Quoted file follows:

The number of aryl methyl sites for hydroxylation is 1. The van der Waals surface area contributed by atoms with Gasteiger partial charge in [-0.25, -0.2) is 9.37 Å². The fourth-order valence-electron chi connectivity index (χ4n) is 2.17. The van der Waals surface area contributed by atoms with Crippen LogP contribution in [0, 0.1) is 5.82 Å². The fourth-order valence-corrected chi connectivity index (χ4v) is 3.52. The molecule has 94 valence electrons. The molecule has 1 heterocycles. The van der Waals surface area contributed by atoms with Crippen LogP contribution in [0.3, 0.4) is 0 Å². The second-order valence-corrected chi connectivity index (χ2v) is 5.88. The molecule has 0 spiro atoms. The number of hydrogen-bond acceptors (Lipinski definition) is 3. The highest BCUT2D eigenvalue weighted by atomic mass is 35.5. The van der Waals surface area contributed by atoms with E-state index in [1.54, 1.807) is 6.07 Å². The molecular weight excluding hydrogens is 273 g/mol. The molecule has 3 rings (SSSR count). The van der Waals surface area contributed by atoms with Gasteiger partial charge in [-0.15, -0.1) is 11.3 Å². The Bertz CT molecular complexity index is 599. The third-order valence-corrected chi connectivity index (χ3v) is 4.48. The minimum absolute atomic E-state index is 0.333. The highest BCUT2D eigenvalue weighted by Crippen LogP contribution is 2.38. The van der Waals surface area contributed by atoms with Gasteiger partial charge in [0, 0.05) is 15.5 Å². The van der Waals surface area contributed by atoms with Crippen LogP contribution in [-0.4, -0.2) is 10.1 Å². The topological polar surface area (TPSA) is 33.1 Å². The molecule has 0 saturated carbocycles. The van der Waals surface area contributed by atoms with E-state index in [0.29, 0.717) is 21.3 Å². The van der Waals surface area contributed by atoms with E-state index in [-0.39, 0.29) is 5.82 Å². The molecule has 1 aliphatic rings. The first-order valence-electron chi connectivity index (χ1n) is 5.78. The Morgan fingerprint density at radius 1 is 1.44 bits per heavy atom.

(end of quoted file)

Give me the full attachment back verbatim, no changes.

The number of aryl methyl sites for hydroxylation is 1. The van der Waals surface area contributed by atoms with Gasteiger partial charge in [-0.25, -0.2) is 9.37 Å². The fourth-order valence-electron chi connectivity index (χ4n) is 2.17. The van der Waals surface area contributed by atoms with Crippen LogP contribution in [0, 0.1) is 5.82 Å². The fourth-order valence-corrected chi connectivity index (χ4v) is 3.52. The molecule has 94 valence electrons. The molecule has 1 heterocycles. The van der Waals surface area contributed by atoms with Crippen LogP contribution in [0.3, 0.4) is 0 Å². The second-order valence-corrected chi connectivity index (χ2v) is 5.88. The molecule has 0 spiro atoms. The number of hydrogen-bond acceptors (Lipinski definition) is 3. The highest BCUT2D eigenvalue weighted by atomic mass is 35.5. The van der Waals surface area contributed by atoms with E-state index in [1.54, 1.807) is 6.07 Å². The molecular weight excluding hydrogens is 273 g/mol. The molecule has 3 rings (SSSR count). The van der Waals surface area contributed by atoms with Gasteiger partial charge in [-0.15, -0.1) is 11.3 Å². The Bertz CT molecular complexity index is 599. The third-order valence-corrected chi connectivity index (χ3v) is 4.48. The minimum absolute atomic E-state index is 0.333. The highest BCUT2D eigenvalue weighted by Crippen LogP contribution is 2.38. The van der Waals surface area contributed by atoms with Gasteiger partial charge in [0, 0.05) is 15.5 Å². The van der Waals surface area contributed by atoms with Crippen LogP contribution in [-0.4, -0.2) is 10.1 Å². The topological polar surface area (TPSA) is 33.1 Å². The molecule has 0 saturated carbocycles. The van der Waals surface area contributed by atoms with E-state index in [0.29, 0.717) is 21.3 Å². The van der Waals surface area contributed by atoms with E-state index in [-0.39, 0.29) is 5.82 Å². The molecule has 1 aliphatic rings. The first-order valence-electron chi connectivity index (χ1n) is 5.78. The Morgan fingerprint density at radius 1 is 1.44 bits per heavy atom.